Los Glaciares National Park

A parade of steppe and ice


9405 El Calafate, Santa Cruz Province, Argentina

GPS: -50.337744862766, -72.267998174146

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Founded in 1937 on the border with Chile, Los Glaciares National Park is bordered by the Andes Mountains to the west and the Patagonian Steppe in the east. Its creation is part of a decree issued by the Argentine government to protect the Andean and Patagonian areas through the establishment of national parks – the Lanín, Los Alerces and Lago Puelo. With an area of over 7,200 km², Los Glaciares is the largest protected natural area in Argentina, just ahead of Nahuel Huapi National Park. Before its discovery by the first Europeans, including the Portuguese navigator Fernando de Magellan in 1520, this corner of Argentine Patagonia had been occupied by man since prehistoric times (the oldest settlements of nomads are dated between 10,000 and 15,000 years ago). The Tehuelche (South American Indians) and then the Mapuche (indigenous peoples) were the main inhabitants of the region until the arrival of the Spaniards in the middle of the 16th century.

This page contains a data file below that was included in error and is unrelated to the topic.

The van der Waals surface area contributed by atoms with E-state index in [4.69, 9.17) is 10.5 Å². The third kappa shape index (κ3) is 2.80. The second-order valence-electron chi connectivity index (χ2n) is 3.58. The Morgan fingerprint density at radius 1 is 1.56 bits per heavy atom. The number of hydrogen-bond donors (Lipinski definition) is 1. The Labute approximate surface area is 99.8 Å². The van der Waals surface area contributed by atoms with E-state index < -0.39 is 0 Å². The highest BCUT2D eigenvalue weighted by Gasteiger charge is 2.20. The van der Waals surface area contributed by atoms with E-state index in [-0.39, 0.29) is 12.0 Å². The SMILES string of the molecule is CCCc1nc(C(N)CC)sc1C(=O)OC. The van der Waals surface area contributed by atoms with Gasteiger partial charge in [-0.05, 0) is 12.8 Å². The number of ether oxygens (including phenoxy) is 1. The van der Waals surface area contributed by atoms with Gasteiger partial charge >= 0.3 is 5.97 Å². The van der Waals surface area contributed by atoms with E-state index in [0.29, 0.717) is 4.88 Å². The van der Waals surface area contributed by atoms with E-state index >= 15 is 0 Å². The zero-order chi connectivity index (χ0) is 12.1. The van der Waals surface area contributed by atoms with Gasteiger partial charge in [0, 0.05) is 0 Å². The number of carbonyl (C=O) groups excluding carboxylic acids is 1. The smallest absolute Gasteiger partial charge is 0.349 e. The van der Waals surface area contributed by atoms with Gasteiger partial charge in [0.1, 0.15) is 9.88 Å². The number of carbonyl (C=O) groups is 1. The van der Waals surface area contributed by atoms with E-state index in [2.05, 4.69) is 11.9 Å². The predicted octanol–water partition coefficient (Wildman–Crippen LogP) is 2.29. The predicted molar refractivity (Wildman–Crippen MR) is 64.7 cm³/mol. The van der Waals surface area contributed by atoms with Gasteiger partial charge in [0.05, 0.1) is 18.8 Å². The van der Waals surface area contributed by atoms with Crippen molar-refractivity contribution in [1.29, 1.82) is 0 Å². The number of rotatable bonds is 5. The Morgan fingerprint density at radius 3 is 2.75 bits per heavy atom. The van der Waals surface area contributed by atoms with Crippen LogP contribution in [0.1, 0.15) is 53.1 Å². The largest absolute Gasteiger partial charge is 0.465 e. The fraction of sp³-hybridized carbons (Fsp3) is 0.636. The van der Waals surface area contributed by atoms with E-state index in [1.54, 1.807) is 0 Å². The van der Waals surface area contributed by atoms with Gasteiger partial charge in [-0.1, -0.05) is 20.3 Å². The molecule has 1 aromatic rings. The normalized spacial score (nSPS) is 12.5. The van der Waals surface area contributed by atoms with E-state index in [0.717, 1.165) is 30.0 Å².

The territory of Los Glaciares National Park is a natural extension of the Torres del Paine National Park on the Chilean side. Of great glaciological interest, it offers its visitors a breathtaking Andean panorama of mountain lakes, ice fields and snow-capped peaks. With its 50 major glaciers, the park’s ice cap (also known as the Southern Patagonian Ice Field) concentrates the largest ice surface in the world after the polar regions of Antarctica and Greenland. Perito Moreno, the preeminent glacier of the area, advances two to three metres per day, unlike most other glaciers in the world that tend to melt irremediably. During its progression there is the sound of incessant rumbling generated by the glacier and visitors can watch the spectacular falls of shards of ice into the Lake Argentino.

In the other part of Los Glaciares National Park, the ice cap gives way to large tracts of wilderness typical of the Patagonian region: semi-desert plateaus, forests, Andean vegetation (tundra) and arid steppes. As varied as they are, the landscapes of Los Glaciares National Park have the reputation of being among the most admired of the South American continent, despite extreme temperatures and grueling conditions. Chilly, wet weather, and strong winds, can be experienced year-round.